Roasted Rabbit With Fava Pesto

Roasted rabbit with fava pesto

The Spruce / Pete Scherer

Prep: 60 mins
Cook: 30 mins
Total: 90 mins
Servings: 2 to 4 servings

If you’re here because you’re an experienced rabbit cook looking for a hot new take on your favorite protein, this recipe is not for you. If, however, you’re feeling a little anxious because you’ve gone out of your way to procure a rabbit, and you’re not sure what to do, then let this recipe hold your hand. By simply roasting the pieces of the whole animal, seasoned only with salt, pepper and a touch of acidity, you will experience the true flavor and texture of the meat itself. All other recipes for rabbit will make more sense to you, and your own culinary imagination will be set to work.

To guarantee success, it’s important to use a good instant-read thermometer so you don’t overcook the meat. And although it’s not difficult to butcher the rabbit, if you’ve never done it before, you may want to watch a video tutorial first.


  • 1 whole rabbit (about 2 1/2 pounds)
  • 2 tablespoons neutral frying oil (such as grapeseed)
  • 1 cup dry white wine
  • 2 pounds fresh fava beans (in the pod)
  • 2 large cloves garlic
  • 1 sprig fresh mint
  • 1 sprig fresh oregano
  • 1 sprig fresh rosemary
  • 2 tablespoons fresh lemon juice
  • 1/3 cup extra virgin olive oil (the best quality you can find)
  • Salt and fresh ground pepper

Steps to Make It

  1. Butcher the rabbit into six pieces: two front legs, two rear legs and two sections of loin or “saddle.” Set aside, allowing the pieces to come to room temperature.

  2. Preheat the oven to 325 F.

  3. Place the unpeeled garlic cloves in a small oven-safe pan, drizzle them with a little oil and roast them for about 20 minutes or until softened and fragrant.

  4. Shuck the fava beans.

  5. Blanch the shucked favas for about 30 seconds in boiling water and remove them to an ice bath.

  6. Drain the blanched favas and separate the beans from their skins.

  7. Place the herbs, olive oil, lemon juice, and roasted garlic into the bowl of a food processor and pulse to roughly chop.

  8. Add the fava beans to the food processor and pulse until the beans have been chopped into little pieces, but not pureed. Remove the mixture to a bowl, season with salt and pepper and set aside.

  9. In a large (large enough to fit all the rabbit pieces without crowding) oven-safe skillet, such as cast iron, heat the neutral frying oil over medium-high heat.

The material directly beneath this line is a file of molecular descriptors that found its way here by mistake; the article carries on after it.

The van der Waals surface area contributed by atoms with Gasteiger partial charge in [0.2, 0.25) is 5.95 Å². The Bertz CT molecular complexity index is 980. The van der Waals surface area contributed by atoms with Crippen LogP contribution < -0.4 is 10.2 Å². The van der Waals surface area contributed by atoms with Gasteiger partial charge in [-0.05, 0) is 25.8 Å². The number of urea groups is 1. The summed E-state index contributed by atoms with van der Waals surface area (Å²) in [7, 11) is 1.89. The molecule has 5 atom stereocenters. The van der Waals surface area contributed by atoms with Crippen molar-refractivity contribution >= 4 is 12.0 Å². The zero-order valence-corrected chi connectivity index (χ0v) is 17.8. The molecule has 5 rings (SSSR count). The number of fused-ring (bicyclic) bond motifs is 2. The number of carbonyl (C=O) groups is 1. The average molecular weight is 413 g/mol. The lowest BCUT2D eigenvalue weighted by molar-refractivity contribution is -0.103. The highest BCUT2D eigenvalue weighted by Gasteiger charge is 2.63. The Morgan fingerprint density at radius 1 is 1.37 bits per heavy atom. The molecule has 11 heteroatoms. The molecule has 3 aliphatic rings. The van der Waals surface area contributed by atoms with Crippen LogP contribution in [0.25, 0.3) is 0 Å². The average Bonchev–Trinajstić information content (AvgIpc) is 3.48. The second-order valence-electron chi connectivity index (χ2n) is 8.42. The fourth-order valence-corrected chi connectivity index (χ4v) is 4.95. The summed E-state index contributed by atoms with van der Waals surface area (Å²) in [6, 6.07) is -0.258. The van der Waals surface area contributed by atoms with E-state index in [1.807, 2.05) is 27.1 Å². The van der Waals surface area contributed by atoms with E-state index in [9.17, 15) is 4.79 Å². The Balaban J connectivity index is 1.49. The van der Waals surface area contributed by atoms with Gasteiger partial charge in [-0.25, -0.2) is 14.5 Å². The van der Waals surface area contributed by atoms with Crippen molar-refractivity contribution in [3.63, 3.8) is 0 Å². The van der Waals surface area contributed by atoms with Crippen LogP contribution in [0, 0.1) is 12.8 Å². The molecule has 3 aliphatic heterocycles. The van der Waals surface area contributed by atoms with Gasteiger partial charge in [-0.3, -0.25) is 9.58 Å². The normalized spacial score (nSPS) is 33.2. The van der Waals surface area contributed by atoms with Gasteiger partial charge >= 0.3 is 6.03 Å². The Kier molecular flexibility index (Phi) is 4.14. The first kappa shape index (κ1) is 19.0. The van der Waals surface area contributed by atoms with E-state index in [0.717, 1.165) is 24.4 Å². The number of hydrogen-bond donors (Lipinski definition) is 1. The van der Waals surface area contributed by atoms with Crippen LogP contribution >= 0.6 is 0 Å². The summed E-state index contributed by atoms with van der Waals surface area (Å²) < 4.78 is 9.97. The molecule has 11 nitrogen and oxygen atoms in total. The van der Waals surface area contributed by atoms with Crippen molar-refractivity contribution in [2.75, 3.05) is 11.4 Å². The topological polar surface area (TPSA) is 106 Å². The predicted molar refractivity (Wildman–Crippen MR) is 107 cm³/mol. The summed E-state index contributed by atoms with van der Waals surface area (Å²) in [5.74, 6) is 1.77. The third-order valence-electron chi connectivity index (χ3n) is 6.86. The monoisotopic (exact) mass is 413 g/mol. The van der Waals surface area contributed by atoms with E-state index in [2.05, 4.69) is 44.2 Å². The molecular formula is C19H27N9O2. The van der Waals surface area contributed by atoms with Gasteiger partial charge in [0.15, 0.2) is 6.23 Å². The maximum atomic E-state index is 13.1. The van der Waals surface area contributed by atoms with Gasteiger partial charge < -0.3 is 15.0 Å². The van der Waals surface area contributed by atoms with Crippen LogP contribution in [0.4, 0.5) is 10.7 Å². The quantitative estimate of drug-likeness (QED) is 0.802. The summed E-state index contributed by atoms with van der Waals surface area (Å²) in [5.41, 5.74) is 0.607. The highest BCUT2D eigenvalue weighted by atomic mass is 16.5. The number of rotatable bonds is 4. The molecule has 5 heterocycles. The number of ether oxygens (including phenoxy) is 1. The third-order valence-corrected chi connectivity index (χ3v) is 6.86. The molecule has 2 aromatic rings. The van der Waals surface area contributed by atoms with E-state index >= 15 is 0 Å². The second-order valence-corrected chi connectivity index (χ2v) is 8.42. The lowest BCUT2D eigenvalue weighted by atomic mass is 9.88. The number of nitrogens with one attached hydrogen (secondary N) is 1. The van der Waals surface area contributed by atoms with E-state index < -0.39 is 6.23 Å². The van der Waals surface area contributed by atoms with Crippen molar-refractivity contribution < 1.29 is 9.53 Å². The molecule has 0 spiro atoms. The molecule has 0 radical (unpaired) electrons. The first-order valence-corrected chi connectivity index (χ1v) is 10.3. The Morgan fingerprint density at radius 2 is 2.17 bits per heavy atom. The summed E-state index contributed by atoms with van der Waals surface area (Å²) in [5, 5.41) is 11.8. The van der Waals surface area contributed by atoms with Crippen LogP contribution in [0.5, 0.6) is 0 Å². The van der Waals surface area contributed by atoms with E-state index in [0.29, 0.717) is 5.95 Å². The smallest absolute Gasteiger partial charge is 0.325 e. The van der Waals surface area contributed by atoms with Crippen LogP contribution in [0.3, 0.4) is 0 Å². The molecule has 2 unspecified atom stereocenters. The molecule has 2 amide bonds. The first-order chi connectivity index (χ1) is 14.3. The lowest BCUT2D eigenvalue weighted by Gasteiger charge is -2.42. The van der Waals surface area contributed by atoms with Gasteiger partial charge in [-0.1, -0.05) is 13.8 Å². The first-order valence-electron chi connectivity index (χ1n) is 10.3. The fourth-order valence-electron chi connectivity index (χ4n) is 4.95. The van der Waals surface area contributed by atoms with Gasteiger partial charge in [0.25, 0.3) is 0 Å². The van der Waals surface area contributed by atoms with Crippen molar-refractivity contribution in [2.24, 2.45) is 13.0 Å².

10. Season the rabbit pieces with salt and pepper and add them to the skillet. Let them brown undisturbed for two to three minutes, then turn the pieces over and put the pan into the hot oven.

  11. After about 15 minutes, begin to check the temperature of the meat. Check the loin pieces first; they tend to cook through faster. When any individual piece of rabbit registers 160 F on your thermometer, remove that piece to a plate while continuing to roast the other pieces.

  12. When all pieces have reached 160 F, remove them from the pan. Remove the pan from the oven and set the oven to broil.

  13. Place the pan on the stovetop (without the rabbit pieces) over medium heat, add the white wine and reduce by half, scraping the bottom of the pan with a wooden spoon to dislodge any yummy meaty bits.

  14. When the wine has reduced put the rabbit back in the pan and return the pan to the oven, directly under the flame of the broiler, for about one minute or until the surface of the meat is sizzling and kissed with brown.

  15. Remove the rabbit. Plate the pieces on top of a bed of the fava pesto, spoon the pan juices over the top and serve.

Glass Bakeware Warning

Do not use glass bakeware when broiling or when a recipe calls to add liquid to a hot pan, as glass may explode. Even if it states oven-safe or heat resistant, tempered glass products can, and do, break occasionally.